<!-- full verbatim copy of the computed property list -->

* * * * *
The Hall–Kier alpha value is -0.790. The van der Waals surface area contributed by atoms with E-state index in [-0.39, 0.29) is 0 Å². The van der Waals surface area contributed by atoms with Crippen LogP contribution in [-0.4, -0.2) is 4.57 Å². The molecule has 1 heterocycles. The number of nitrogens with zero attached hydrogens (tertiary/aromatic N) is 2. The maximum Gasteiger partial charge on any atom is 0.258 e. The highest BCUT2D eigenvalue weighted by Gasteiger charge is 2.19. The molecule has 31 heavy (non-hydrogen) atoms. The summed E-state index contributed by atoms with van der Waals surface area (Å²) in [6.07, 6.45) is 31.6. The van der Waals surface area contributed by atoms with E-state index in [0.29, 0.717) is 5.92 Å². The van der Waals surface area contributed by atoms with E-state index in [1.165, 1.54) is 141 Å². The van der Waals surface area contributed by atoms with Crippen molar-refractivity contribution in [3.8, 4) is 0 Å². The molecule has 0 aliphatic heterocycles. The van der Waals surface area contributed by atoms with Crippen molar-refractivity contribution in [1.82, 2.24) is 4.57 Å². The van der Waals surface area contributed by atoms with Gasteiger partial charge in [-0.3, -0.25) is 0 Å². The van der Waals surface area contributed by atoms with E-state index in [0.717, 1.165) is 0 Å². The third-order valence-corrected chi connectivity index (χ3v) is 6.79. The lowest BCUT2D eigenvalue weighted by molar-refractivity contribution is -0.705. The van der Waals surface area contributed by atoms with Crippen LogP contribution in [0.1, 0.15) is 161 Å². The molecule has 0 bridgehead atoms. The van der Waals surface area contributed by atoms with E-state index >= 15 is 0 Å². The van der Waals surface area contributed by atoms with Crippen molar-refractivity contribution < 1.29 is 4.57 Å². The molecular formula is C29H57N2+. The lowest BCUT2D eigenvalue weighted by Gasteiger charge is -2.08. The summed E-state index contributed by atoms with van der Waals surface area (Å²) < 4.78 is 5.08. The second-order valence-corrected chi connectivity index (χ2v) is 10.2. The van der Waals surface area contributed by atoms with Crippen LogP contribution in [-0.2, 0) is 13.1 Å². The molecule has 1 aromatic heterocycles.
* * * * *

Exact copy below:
The Hall–Kier alpha value is -0.790. The van der Waals surface area contributed by atoms with E-state index in [-0.39, 0.29) is 0 Å². The van der Waals surface area contributed by atoms with Crippen LogP contribution in [-0.4, -0.2) is 4.57 Å². The molecule has 1 heterocycles. The number of nitrogens with zero attached hydrogens (tertiary/aromatic N) is 2. The maximum Gasteiger partial charge on any atom is 0.258 e. The highest BCUT2D eigenvalue weighted by Gasteiger charge is 2.19. The molecule has 31 heavy (non-hydrogen) atoms. The summed E-state index contributed by atoms with van der Waals surface area (Å²) in [6.07, 6.45) is 31.6. The van der Waals surface area contributed by atoms with E-state index in [0.29, 0.717) is 5.92 Å². The van der Waals surface area contributed by atoms with E-state index in [1.165, 1.54) is 141 Å². The van der Waals surface area contributed by atoms with Crippen molar-refractivity contribution in [3.8, 4) is 0 Å². The molecule has 0 aliphatic heterocycles. The van der Waals surface area contributed by atoms with Crippen molar-refractivity contribution in [1.82, 2.24) is 4.57 Å². The van der Waals surface area contributed by atoms with Gasteiger partial charge in [-0.3, -0.25) is 0 Å². The van der Waals surface area contributed by atoms with E-state index in [0.717, 1.165) is 0 Å². The third-order valence-corrected chi connectivity index (χ3v) is 6.79. The lowest BCUT2D eigenvalue weighted by molar-refractivity contribution is -0.705. The van der Waals surface area contributed by atoms with Crippen LogP contribution in [0.1, 0.15) is 161 Å². The molecule has 0 bridgehead atoms. The van der Waals surface area contributed by atoms with E-state index >= 15 is 0 Å². The van der Waals surface area contributed by atoms with Crippen molar-refractivity contribution < 1.29 is 4.57 Å². The molecular formula is C29H57N2+. The lowest BCUT2D eigenvalue weighted by Gasteiger charge is -2.08. The summed E-state index contributed by atoms with van der Waals surface area (Å²) < 4.78 is 5.08. The second-order valence-corrected chi connectivity index (χ2v) is 10.2. The van der Waals surface area contributed by atoms with Crippen LogP contribution in [-0.2, 0) is 13.1 Å². The molecule has 1 aromatic heterocycles.